70. Jars of Clay – Jars of Clay
JARS OF CLAY (1995)
Jars of Clay
In 1994 a quirky, acoustic quartet from Greenville College sent a demo tape into a “New band” contest being put on by the Gospel Music Association. The quartet was invited to Nashville to perform as a finalist for the contest and ended up winning. CCM was never the same.
Jars of Clay’s completely original, quirky, acoustic, folky alternative debut released bowed a year later. There was an immediate positive response to the very likable acoustic sound that didn’t sound like much else in the Christian Music market. Driven by acoustic guitars, subdued drums and bass and tastefully supportive strings, song after the song on the album became radio standards. All this while lyrically sounding at time “aloof” (for lack of a better term) to using the tried and true religious phrases used by their contemporaries.
But no one saw what was to come. Little by little the song “Flood” started getting airplay on College, Modern Rock and CHR radio stations around the country. The little label the band was signed to, Essential, received help from their parent company who paid for a video and radio marketing support and put the song into the Top 40. The video also became a staple on VH1 and MTV. It was a hit by any measure.
But “Flood” was not the only amazing song on the project. The album kicks off with “Liquid,” an acoustically driven alternative rocker that also features something akin to an hauntingly Gregorian Chant backing vocals. The song pictures the crucifixion and the “liquid” that was spilt by Jesus with the refrain “He didn’t die for nothing…”
“Sinking” deals with the struggles many have felt trying to deny the One they need the most.
Deny myself, deny my heart
Deny your hand, deny your help
and you offer me eternity
but why should I buy that?
You see that I can play a pretty convincing role
So I don’t need you, I don’t think I need you
But as the book of Romans states no one can escape the reality of the creator no matter the determination of the individual to deny His existence.
But you see through my forever lies
And you are not believing
And I see in your forever eyes
That you are forever healing
The first huge Christian radio hit, “Love Song for a Savior” follows. Here the poet describes those who seemingly are unable to see the truth of the Gospel as it appears right before their eyes. He longs for those people to reach out and love His Savior. When all adjectives suffer from insufficiency to describe the eternal worth and glory of Jesus the author simplifies matters down to the desire to simply say “I Love You.”
“Like a Child” continued the hit parade, but with the Jack Johnson like acoustic pop driving the verses before a more conventional chorus. The song is a call to have a childlike faith in an adult world. the “fiddle” work makes the song work in the bridge, but some may want to do without the small child speaking; myself included.
If any critique can be made is the tendency for the production to be repetitive. Songs like “Art in me” can get lost when they sound so much like other songs on the album.
“He” is one of truly unique offerings on the album, and remains a favorite based on how different it sounds at times compared to the rest of the album while fitting in perfectly. Same for “Boy on a String,” which lyrically reminds me more of what Steve Hindalong would write.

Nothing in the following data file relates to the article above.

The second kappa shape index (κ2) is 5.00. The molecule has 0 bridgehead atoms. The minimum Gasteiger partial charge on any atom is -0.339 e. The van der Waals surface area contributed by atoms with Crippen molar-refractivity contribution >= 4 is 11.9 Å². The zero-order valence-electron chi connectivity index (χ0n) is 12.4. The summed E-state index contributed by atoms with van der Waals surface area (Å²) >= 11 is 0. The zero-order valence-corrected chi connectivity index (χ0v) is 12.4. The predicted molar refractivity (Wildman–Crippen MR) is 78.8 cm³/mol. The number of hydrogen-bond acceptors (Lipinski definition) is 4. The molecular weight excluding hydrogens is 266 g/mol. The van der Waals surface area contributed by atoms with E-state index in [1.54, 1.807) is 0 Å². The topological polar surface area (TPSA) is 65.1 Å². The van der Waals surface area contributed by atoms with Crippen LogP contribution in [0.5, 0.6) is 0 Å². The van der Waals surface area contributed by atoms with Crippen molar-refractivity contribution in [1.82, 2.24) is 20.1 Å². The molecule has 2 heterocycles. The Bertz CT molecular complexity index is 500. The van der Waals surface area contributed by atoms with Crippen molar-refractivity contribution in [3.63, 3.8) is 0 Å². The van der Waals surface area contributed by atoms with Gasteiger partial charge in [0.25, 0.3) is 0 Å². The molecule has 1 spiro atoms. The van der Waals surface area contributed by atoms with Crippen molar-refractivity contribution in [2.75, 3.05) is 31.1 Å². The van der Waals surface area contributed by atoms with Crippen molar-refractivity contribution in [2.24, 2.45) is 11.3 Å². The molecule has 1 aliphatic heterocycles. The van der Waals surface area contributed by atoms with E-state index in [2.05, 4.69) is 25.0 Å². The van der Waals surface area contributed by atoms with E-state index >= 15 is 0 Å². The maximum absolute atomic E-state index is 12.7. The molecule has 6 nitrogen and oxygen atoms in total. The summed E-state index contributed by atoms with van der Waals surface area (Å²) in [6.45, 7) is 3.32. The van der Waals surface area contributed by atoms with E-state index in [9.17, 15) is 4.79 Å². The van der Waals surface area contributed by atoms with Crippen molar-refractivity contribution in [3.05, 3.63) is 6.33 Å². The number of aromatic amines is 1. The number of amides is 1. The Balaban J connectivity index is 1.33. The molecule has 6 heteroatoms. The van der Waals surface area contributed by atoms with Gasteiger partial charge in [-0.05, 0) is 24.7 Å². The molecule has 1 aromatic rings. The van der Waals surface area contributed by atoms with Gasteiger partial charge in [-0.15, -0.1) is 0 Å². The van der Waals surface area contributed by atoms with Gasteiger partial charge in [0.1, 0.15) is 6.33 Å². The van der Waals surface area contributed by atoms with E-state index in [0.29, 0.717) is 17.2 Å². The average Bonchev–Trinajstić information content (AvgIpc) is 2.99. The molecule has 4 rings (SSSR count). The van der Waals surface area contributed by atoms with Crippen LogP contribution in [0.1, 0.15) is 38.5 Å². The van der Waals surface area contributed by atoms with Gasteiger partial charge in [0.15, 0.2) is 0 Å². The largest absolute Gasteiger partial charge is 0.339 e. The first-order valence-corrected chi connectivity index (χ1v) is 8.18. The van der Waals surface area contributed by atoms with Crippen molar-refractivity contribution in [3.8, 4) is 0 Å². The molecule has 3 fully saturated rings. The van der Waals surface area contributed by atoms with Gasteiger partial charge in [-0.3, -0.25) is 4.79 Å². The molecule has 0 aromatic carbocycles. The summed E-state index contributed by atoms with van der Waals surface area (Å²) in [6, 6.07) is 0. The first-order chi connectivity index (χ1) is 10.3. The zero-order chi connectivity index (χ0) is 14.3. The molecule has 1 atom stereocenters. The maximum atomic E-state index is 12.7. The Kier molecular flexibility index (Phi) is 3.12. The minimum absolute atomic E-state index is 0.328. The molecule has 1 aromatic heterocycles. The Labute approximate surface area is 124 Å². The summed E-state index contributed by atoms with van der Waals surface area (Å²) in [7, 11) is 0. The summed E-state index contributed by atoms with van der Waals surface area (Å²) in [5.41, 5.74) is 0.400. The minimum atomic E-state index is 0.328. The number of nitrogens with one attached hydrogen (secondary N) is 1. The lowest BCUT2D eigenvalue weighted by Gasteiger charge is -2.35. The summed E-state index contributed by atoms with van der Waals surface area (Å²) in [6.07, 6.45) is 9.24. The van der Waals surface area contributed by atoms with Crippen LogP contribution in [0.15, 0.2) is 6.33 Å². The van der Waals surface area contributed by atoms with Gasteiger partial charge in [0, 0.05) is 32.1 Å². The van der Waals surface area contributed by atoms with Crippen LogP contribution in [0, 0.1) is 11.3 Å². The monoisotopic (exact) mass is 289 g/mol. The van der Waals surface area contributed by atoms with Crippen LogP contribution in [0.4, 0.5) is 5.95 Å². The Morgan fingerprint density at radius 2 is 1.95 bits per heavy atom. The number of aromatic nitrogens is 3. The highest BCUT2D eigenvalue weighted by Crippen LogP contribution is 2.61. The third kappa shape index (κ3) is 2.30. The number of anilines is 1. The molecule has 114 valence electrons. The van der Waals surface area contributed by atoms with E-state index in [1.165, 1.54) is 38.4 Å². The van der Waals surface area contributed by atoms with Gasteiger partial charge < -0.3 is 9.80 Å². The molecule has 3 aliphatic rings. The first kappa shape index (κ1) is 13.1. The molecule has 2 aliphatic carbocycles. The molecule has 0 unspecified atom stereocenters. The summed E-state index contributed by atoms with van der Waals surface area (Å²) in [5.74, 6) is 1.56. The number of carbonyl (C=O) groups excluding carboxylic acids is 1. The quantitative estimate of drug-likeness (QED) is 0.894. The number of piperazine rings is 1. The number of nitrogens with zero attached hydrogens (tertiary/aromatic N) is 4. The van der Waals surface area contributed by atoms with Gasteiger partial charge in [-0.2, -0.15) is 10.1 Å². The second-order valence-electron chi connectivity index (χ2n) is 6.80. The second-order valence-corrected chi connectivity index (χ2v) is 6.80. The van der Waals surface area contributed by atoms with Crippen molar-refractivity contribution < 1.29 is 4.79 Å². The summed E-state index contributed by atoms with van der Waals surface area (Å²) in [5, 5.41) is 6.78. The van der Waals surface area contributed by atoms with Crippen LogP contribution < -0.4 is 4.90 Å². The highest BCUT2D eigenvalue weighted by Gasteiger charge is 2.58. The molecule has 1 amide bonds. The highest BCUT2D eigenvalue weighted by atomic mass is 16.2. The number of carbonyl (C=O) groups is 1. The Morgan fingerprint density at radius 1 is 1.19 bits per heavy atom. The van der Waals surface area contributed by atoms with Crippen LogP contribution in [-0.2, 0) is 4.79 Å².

The lyrics of this project are so reminiscent of the Psalms. There are doubts, struggles, proclamations and adoration’s…quite often in the same song. The most Psalm-like is the mega-hit “Flood.” The prophet/psalmist is surrounded by the struggles of life and looking upward for his refuge.
Downpour on my soul
Splashing in the ocean, I’m losing control
Dark sky all around
I can’t feel my feet touching the ground
As the acoustic driven rock songs comes to a screeching halt midway through a shocking string section changes the mood and direction of the song. Here though the poet cries out…
Calm the storms that drench my eyes
Dry the streams still flowing
Cast down all the waves of sin
And guilt that overthrow me
Lift me up – when I’m falling
Lift me up – I’m weak and I’m dying
Lift me up – I need you to hold me
Lift me up – Keep me from drowning again
The hit was produced, along with “Liquid” by former King Crimson guitarist Adrian Belew. Belew has also worked extensively with Rick Altizer on several projects.
The song itself was played to death and many complain of it being tiring after so many years, but, quite frankly, it’s a testament to the song that is has remained a favorite for some 15 years. And, detractors be damned, it’s also a very well written and conceived song. Completely different from anything that was on the radio at the time. How many hits at the time of Backstreet Boys zenith included a classical music influenced string oriented bridge?
The best song, though, may end up being “Worlds Apart.” Musically, lyrically and vocally, the song is a stand out. It walks this very fine line if being both haunting and hopeful.
the albums closer is the simple and beautiful “Blind.” Primarily strings and acoustic guitar accompanying Haseltine’s most restrained vocals, this song of love and faith is a perfect close.
Very few albums remain as consistently current and as consistently viable as this one. Though the band would continue to create amazing music (If I Left the Zoo, Redemption Songs, Good Monsters) with very few misses (Much Afraid, Who Are Instead), it was this self titled debut that set the standard.